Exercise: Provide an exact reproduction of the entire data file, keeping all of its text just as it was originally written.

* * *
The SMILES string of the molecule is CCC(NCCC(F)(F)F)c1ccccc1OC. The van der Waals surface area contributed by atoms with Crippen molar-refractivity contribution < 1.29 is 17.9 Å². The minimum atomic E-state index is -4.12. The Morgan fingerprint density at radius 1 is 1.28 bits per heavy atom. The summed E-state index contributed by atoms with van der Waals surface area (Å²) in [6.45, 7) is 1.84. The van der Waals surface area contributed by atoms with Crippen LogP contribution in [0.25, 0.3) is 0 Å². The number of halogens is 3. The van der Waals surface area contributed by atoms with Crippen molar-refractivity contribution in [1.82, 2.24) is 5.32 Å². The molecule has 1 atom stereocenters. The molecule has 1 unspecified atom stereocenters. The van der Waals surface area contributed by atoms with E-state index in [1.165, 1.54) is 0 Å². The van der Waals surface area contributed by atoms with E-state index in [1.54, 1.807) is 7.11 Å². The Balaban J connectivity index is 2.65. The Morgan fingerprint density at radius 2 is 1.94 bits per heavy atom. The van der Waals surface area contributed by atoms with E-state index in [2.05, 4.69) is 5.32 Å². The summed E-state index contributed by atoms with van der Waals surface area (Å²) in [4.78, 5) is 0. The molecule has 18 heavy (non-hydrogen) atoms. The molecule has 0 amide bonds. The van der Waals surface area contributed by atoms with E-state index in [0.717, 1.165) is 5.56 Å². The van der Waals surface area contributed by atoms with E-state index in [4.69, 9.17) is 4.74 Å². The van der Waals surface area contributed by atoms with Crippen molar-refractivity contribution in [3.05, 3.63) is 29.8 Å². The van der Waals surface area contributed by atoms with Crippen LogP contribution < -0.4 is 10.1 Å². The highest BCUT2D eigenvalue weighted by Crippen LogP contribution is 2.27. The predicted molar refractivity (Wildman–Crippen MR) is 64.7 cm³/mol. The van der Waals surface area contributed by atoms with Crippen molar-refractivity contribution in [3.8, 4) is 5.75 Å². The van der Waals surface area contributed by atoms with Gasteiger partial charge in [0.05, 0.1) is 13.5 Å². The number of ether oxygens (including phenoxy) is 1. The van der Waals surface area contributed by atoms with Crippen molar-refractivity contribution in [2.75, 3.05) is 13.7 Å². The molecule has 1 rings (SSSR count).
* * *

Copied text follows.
The SMILES string of the molecule is CCC(NCCC(F)(F)F)c1ccccc1OC. The van der Waals surface area contributed by atoms with Crippen molar-refractivity contribution < 1.29 is 17.9 Å². The minimum atomic E-state index is -4.12. The Morgan fingerprint density at radius 1 is 1.28 bits per heavy atom. The summed E-state index contributed by atoms with van der Waals surface area (Å²) in [6.45, 7) is 1.84. The van der Waals surface area contributed by atoms with Crippen LogP contribution in [0.25, 0.3) is 0 Å². The number of halogens is 3. The van der Waals surface area contributed by atoms with Crippen molar-refractivity contribution in [1.82, 2.24) is 5.32 Å². The molecule has 1 atom stereocenters. The molecule has 1 unspecified atom stereocenters. The van der Waals surface area contributed by atoms with E-state index in [1.165, 1.54) is 0 Å². The van der Waals surface area contributed by atoms with E-state index in [1.54, 1.807) is 7.11 Å². The Balaban J connectivity index is 2.65. The Morgan fingerprint density at radius 2 is 1.94 bits per heavy atom. The van der Waals surface area contributed by atoms with E-state index in [2.05, 4.69) is 5.32 Å². The summed E-state index contributed by atoms with van der Waals surface area (Å²) in [4.78, 5) is 0. The molecule has 18 heavy (non-hydrogen) atoms. The molecule has 0 amide bonds. The van der Waals surface area contributed by atoms with E-state index in [0.717, 1.165) is 5.56 Å². The van der Waals surface area contributed by atoms with E-state index in [4.69, 9.17) is 4.74 Å². The van der Waals surface area contributed by atoms with Crippen molar-refractivity contribution in [3.05, 3.63) is 29.8 Å². The van der Waals surface area contributed by atoms with Crippen LogP contribution < -0.4 is 10.1 Å². The highest BCUT2D eigenvalue weighted by Crippen LogP contribution is 2.27. The predicted molar refractivity (Wildman–Crippen MR) is 64.7 cm³/mol. The van der Waals surface area contributed by atoms with Crippen molar-refractivity contribution in [3.8, 4) is 5.75 Å². The van der Waals surface area contributed by atoms with Gasteiger partial charge in [0.05, 0.1) is 13.5 Å². The number of ether oxygens (including phenoxy) is 1. The van der Waals surface area contributed by atoms with Crippen molar-refractivity contribution in [2.75, 3.05) is 13.7 Å². The molecule has 1 rings (SSSR count).